Lactase is the enzyme that breaks down the disaccharide sugar lactose, found in dairy products, into the monosaccharides glucose and galactose. Lactase is an essential enzyme because it allows infants to break down the lactose in the mother’s milk. However, there is a down-regulation of the lactase gene during childhood for a significant portion of world’s population. Curiously, the portion of the world’s population that does not experience down-regulation of the lactase gene are mostly of European descent. There is an interesting correlation between geographic location and percent of the population with lactase persistence. The further North you go in Europe, the more lactase persistence you find. This probably has to do with the fact that the colder climate of Europe, especially northern Europe, left fewer options for food consumption. The ability to digest and reap the benefits of lactose into adulthood could have acted as a major factor in surviving to reproductive age, thus increasing the prevalence of lactase persistence in those cultures.

Milk has a decent amount of calories and fat to keep energy reserves up, allowing people to survive harsh winters in Northern Europe. In addition, it provides nutrients such as calcium, protein, and vitamins B12 and D. Today in the Western world we see the high caloric and fat content of milk as a threat of weight gain. However, people living in 7000 B.C. would have seen this as a gold mine for survival. As essential as the calories and fats were to Northern European Neolithic people, the vitamin D content of milk may have been equally as important. In order for the body to synthesize vitamin D, it needs UVB rays from sunlight. This is an issue at northern latitudes, where it’s colder and there’s less sunlight than many other areas on Earth. Moreover, the amount of UVB light that can be absorbed is dependent upon angle at which the Sun’s rays strike the Earth. So even during a clear sunny day in the winter, people living in northern latitudes may not be absorbing UVB rays.


One way to combat the low levels of UVB rays is to have fair skin. UVB rays that strike the skin will cause the synthesis of cholecalciferol (Vitamin D3) from 7-dehydrocholesterol that is already present in the skin, eventually leading to the production of a usable form of vitamin D. Specifically, 7-dehydrocholesterol is found predominately in the two innermost layers of the epidermis. This can be an issue for UVB absorbance since, melanin, which is the pigment responsible for darker skin, absorbs UVB at the same wavelength as 7-dehydrocholesterol. Indeed, it turns out that fair-skinned people (who tend to live in colder and more northern climates) are more efficient at producing vitamin D than darker skinned people.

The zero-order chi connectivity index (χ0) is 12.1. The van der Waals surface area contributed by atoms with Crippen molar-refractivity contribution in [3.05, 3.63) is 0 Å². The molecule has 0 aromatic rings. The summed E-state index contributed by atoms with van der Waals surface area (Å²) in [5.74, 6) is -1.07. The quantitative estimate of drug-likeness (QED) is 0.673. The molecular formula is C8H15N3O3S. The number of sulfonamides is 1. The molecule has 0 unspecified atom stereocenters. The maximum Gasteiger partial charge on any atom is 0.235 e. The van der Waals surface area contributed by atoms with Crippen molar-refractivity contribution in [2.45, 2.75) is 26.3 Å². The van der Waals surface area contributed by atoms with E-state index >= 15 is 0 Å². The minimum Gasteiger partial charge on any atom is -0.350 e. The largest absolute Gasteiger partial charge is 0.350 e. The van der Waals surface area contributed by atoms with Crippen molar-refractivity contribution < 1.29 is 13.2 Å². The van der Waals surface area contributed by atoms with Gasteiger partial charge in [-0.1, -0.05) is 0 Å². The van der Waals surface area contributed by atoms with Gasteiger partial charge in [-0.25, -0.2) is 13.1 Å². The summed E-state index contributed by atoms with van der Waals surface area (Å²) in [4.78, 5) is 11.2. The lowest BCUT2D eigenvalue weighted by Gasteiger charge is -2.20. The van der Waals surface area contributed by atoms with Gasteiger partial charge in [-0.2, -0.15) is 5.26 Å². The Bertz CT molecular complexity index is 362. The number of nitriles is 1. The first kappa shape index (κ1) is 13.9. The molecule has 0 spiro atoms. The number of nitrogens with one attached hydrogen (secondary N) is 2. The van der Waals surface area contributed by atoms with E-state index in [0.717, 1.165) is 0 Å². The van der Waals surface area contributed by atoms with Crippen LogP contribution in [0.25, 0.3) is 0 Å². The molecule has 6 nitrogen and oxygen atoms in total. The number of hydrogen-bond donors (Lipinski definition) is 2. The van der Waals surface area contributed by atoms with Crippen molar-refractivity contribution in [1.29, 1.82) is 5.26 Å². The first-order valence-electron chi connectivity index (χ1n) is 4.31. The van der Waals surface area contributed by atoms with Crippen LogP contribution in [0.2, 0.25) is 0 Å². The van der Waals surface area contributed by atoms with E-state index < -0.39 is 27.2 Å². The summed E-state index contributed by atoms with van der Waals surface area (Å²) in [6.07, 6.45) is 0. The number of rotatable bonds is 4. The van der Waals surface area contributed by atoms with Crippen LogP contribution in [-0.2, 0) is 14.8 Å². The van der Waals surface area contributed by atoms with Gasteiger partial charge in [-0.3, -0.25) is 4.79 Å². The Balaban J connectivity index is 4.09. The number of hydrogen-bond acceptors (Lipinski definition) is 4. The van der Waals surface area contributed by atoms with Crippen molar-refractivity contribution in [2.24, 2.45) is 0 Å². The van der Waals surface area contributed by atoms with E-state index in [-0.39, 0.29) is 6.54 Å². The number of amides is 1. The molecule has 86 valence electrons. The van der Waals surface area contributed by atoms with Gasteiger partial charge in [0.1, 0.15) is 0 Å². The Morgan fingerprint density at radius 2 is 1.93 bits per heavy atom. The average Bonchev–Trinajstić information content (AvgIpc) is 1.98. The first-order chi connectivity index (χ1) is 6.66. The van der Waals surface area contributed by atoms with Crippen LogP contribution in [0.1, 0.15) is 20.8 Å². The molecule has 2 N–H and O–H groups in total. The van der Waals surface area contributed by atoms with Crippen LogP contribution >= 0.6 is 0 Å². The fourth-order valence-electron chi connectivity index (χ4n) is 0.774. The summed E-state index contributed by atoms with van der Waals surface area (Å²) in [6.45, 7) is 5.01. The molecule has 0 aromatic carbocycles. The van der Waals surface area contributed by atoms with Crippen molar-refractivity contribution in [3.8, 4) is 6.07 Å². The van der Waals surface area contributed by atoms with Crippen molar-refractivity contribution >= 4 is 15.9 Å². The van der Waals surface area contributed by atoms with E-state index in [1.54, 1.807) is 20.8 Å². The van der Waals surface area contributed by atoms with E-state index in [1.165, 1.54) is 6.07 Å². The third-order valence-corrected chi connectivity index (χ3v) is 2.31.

Vitamin D is really an underappreciated nutrient. It is essential for absorption of calcium, which is nearly ubiquitous in its usage throughout the body, from brain functioning to muscle contraction. Recent research has illuminated other uses for vitamin D, including regulation of genes associated with autoimmune diseases, cancers, and infection. One study in Germany found that participants (average age of 62) with low vitamin D levels are twice as likely to die, particularly of cardiovascular problems, in the following 8 years than those with the highest vitamin D levels.

Though it isn’t too important to us today, lactase persistence might have saved the populations of Neolithic people in Northern Europe. Its dose of fat and calories helped bump up energy stores while the calcium and vitamin D found in whole milk reaped significant nutritional benefits. Though there are still many questions surrounding the evolution of lactase persistence in sub-populations of humans, the selection of this phenotype is quite clear. Those with lactase persistence would have had supplemental nutrition that might have helped them survive the Northern European winters.



When DNA Isn’t Enough: Methylation, Forensics, and Twins

DNA evidence is often considered a “home run” in forensics. If you find readable DNA at the crime scene, and it matches a suspect, a correct conviction is almost assured. A DNA sample can often point to a single individual with ridiculous specificity – often 1 in a quadrillion or greater. But, what happens when someone else shares your DNA?

Monozygotic, or “identical” twins differ from dizygotic, or “fraternal” twins in that they come from the same zygote, hence, “mono”zygotic. In other words, identical twins come from 1 fertilized egg, while fraternal come from two. This means that Identical twins will share the same DNA, while fraternal twins will share as much DNA as any other sibling pair. There are, of course, many iterations of monozygosity depending when during development the split actually takes place. This nuance has led scientists in Germany to a possible solution to the issue of identical twin DNA.